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There has been a lot of hype about Rebecca Thomas’ debut film Electrick Children. Released in the UK just over a week ago, the film is set on a Mormon colony in Utah. Based around 15 year old protagonist Rachel, the story follows a strange course of events as she moves from her sheltered home life to the brash lights of modern day Las Vegas.
On her 15th birthday, Rachel (Julia Garner) is interviewed about her beliefs. She testifies an affirmative to all questions regarding her dedication and loyalty, but is distracted by the electric tape player that is recording what she is saying. The tape is meant to show the colonies distaste for technology and Rachel’s isolated existence; however, it also gives the film a slightly dated feeling despite its contemporary setting.
Slipping out in the dead of night, Rachel finds the recorder and in it, an unmarked blue cassette. Putting it to her ear, she presses play and becomes absorbed in a cover of Blondie’s ‘Hanging on the Telephone’. Cut to a few months later, and Rachel realises she is pregnant. She believes that the Holy Ghost has given her the baby through the voice on the cassette tape, creating a slightly odd narrative twist. This development leads Rachel to flee the colony and end up with a group of grungy teens in Las Vegas. The final few scenes are unashamedly coincidental and bring the story to a slightly unbelievable close.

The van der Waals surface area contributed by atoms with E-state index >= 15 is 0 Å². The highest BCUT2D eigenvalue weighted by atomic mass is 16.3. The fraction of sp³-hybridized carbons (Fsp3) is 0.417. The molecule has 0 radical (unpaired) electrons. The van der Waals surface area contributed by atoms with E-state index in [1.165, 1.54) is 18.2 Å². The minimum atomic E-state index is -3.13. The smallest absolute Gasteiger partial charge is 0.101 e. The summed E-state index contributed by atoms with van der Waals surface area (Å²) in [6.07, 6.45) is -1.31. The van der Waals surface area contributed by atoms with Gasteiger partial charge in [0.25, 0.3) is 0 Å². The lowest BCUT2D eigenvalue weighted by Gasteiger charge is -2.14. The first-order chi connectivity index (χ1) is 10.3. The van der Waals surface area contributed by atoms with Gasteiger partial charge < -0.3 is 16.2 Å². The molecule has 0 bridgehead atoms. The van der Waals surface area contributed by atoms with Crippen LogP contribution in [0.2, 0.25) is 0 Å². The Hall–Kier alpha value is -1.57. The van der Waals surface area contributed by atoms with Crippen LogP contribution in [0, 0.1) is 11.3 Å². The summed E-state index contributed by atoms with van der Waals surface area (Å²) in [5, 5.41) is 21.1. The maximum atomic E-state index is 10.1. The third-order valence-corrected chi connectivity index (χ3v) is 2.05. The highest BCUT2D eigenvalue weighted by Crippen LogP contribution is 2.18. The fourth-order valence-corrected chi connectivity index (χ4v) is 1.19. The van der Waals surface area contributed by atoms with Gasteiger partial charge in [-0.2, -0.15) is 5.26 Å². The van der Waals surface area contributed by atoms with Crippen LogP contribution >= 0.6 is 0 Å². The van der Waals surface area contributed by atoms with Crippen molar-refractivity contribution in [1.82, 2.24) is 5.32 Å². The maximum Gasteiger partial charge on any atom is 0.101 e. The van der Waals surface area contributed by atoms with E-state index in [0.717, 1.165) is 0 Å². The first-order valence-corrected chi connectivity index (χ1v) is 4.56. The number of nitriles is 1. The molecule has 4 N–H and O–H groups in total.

Thomas both wrote and directed the film. She’s put together a strong cast and a very dreamy film that does, if nothing else, keep you guessing until the end. The atmosphere is very similar to the recent Martha, Marcy, May, Marlene (where Garner also had a small part); however, the dealings with content are more naive and unrealistic. Thomas is drawing on personal knowledge of Mormon rituals; however, the outlandish nature of the story carries the observations too far from a comparable reality. This is a shame as it could have tipped the film from being an intriguing watch to being something bordering on sensational.